Problem: Until now, the <codebase> is a required field for Java Web Start application's JNLP file. This is not user friendly, especially when you need to move the application around different servers for development/testing/deployment, because you will need to modify the JNLP file codebase manually.
The JNLPDownloadServlet solves this problem by allowing $$codebase, but it requires a servlet running on the server, and many times application deployer has not much control on the server side.
Also, JNLP applets running in browser with the new plugin does not have this codebase requirement anymore.
Fix: To fix this, we need to introduce two new API in the deployment toolkit:
launchWebStartApplication(jnlp): launch the jnlp application (for you to use in a href link or create a customzied button)
createWebStartLaunchButtonEx(jnlp): create default webstart launch button for you to click and launch the application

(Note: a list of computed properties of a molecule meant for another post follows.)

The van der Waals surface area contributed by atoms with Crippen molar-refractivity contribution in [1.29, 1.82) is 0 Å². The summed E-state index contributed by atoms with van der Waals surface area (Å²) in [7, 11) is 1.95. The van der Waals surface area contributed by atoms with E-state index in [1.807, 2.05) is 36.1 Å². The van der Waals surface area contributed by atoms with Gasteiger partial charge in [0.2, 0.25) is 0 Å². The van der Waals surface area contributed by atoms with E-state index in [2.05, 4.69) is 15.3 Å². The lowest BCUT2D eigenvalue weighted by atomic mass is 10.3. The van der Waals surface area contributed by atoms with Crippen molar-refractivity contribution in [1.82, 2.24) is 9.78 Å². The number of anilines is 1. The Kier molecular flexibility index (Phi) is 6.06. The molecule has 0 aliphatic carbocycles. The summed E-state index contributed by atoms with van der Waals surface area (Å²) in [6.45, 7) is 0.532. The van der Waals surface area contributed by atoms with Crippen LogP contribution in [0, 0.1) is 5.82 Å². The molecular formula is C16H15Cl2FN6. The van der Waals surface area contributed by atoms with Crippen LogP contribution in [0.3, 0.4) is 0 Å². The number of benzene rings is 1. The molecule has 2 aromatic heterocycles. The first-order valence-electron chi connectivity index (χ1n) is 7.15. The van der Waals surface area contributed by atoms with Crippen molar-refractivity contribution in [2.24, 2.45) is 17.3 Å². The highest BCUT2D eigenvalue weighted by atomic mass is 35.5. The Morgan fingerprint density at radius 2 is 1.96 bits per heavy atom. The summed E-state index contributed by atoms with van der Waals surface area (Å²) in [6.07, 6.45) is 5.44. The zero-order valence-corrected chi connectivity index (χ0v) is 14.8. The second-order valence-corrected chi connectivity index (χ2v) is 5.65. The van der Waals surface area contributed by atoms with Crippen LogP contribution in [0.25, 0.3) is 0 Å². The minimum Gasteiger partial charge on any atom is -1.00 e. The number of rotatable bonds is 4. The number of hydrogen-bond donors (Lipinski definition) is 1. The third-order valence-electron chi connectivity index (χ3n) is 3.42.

jnlp is argument to the application jnlp file. it's relative path.
Both calls will basically check and make sure 6u18+ is installed, and then launch the JNLP application. On windows, it will perform auto-install if necessary. On UNIX, there is no auto-install, so we will prompt user to upgrade to latest Java.
If we have 6u18+ installed, these will generate the correct OBJECT or EMBED tag accordingly.
This will trigger browser to load the plugin ActiveX control / Firefox plugin. We modified the plugin to detect the launchjnlp param, and if that's detected together with docbase, we will simply invoke javaws with -docbase <docbase url> <jnlp>, and then exit. The browser will not initialize any JVM or plugin code at all.
With this, Java Web Start can then figure out the codebase of the jnlp file, and continue to launch with the no-codebase jnlp file. We will also save the derived codebaes to the application LAP, so we can use it to launch when starting from cache. This is similar to how plugin2 support the no-codebase jnlp applet.
In order for no-codebase JNLP file to work when launching from browser, deployer must use the above two new deployment toolkit APIs.
Launching via command line (either with URL or local path) will work right the way with this change. Java Web Start will figure out the relative codebase if needed.